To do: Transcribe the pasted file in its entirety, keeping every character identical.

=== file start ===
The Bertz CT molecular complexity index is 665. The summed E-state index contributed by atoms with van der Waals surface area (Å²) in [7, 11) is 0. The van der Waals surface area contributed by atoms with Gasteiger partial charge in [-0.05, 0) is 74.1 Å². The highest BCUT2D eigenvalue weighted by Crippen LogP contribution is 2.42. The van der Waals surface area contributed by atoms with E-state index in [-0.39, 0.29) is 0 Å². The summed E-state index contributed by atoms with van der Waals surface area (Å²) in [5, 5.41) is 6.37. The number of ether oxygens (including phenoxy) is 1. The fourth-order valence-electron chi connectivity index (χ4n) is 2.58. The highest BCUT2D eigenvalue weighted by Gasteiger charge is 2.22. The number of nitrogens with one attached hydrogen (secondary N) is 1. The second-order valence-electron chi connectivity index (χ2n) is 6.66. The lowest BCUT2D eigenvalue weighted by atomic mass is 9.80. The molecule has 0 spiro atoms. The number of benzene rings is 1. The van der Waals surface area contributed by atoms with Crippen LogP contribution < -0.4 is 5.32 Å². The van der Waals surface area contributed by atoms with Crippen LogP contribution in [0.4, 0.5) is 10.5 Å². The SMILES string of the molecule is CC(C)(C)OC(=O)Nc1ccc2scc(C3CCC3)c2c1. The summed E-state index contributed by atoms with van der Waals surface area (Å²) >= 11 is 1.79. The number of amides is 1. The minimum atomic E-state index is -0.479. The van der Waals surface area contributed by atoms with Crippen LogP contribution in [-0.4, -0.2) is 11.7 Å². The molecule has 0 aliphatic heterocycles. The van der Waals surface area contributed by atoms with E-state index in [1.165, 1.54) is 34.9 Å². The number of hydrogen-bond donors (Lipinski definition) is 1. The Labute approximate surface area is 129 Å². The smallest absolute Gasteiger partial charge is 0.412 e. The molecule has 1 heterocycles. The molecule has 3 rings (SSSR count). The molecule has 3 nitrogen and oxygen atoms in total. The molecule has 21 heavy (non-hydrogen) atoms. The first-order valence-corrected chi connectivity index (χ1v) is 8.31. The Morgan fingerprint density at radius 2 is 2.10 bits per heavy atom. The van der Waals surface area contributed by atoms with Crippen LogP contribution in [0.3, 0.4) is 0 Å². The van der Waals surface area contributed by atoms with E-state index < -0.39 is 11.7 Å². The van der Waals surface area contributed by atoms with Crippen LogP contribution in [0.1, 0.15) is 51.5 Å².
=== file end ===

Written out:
The Bertz CT molecular complexity index is 665. The summed E-state index contributed by atoms with van der Waals surface area (Å²) in [7, 11) is 0. The van der Waals surface area contributed by atoms with Gasteiger partial charge in [-0.05, 0) is 74.1 Å². The highest BCUT2D eigenvalue weighted by Crippen LogP contribution is 2.42. The van der Waals surface area contributed by atoms with E-state index in [-0.39, 0.29) is 0 Å². The summed E-state index contributed by atoms with van der Waals surface area (Å²) in [5, 5.41) is 6.37. The number of ether oxygens (including phenoxy) is 1. The fourth-order valence-electron chi connectivity index (χ4n) is 2.58. The highest BCUT2D eigenvalue weighted by Gasteiger charge is 2.22. The number of nitrogens with one attached hydrogen (secondary N) is 1. The second-order valence-electron chi connectivity index (χ2n) is 6.66. The lowest BCUT2D eigenvalue weighted by atomic mass is 9.80. The molecule has 0 spiro atoms. The number of benzene rings is 1. The van der Waals surface area contributed by atoms with Crippen LogP contribution < -0.4 is 5.32 Å². The van der Waals surface area contributed by atoms with Crippen LogP contribution in [0.4, 0.5) is 10.5 Å². The SMILES string of the molecule is CC(C)(C)OC(=O)Nc1ccc2scc(C3CCC3)c2c1. The summed E-state index contributed by atoms with van der Waals surface area (Å²) >= 11 is 1.79. The number of amides is 1. The minimum atomic E-state index is -0.479. The van der Waals surface area contributed by atoms with Crippen LogP contribution in [-0.4, -0.2) is 11.7 Å². The molecule has 0 aliphatic heterocycles. The van der Waals surface area contributed by atoms with E-state index in [1.165, 1.54) is 34.9 Å². The number of hydrogen-bond donors (Lipinski definition) is 1. The Labute approximate surface area is 129 Å². The smallest absolute Gasteiger partial charge is 0.412 e. The molecule has 1 heterocycles. The molecule has 3 rings (SSSR count). The molecule has 3 nitrogen and oxygen atoms in total. The molecule has 21 heavy (non-hydrogen) atoms. The first-order valence-corrected chi connectivity index (χ1v) is 8.31. The Morgan fingerprint density at radius 2 is 2.10 bits per heavy atom. The van der Waals surface area contributed by atoms with Crippen LogP contribution in [0.3, 0.4) is 0 Å². The van der Waals surface area contributed by atoms with E-state index < -0.39 is 11.7 Å². The van der Waals surface area contributed by atoms with Crippen LogP contribution in [0.1, 0.15) is 51.5 Å².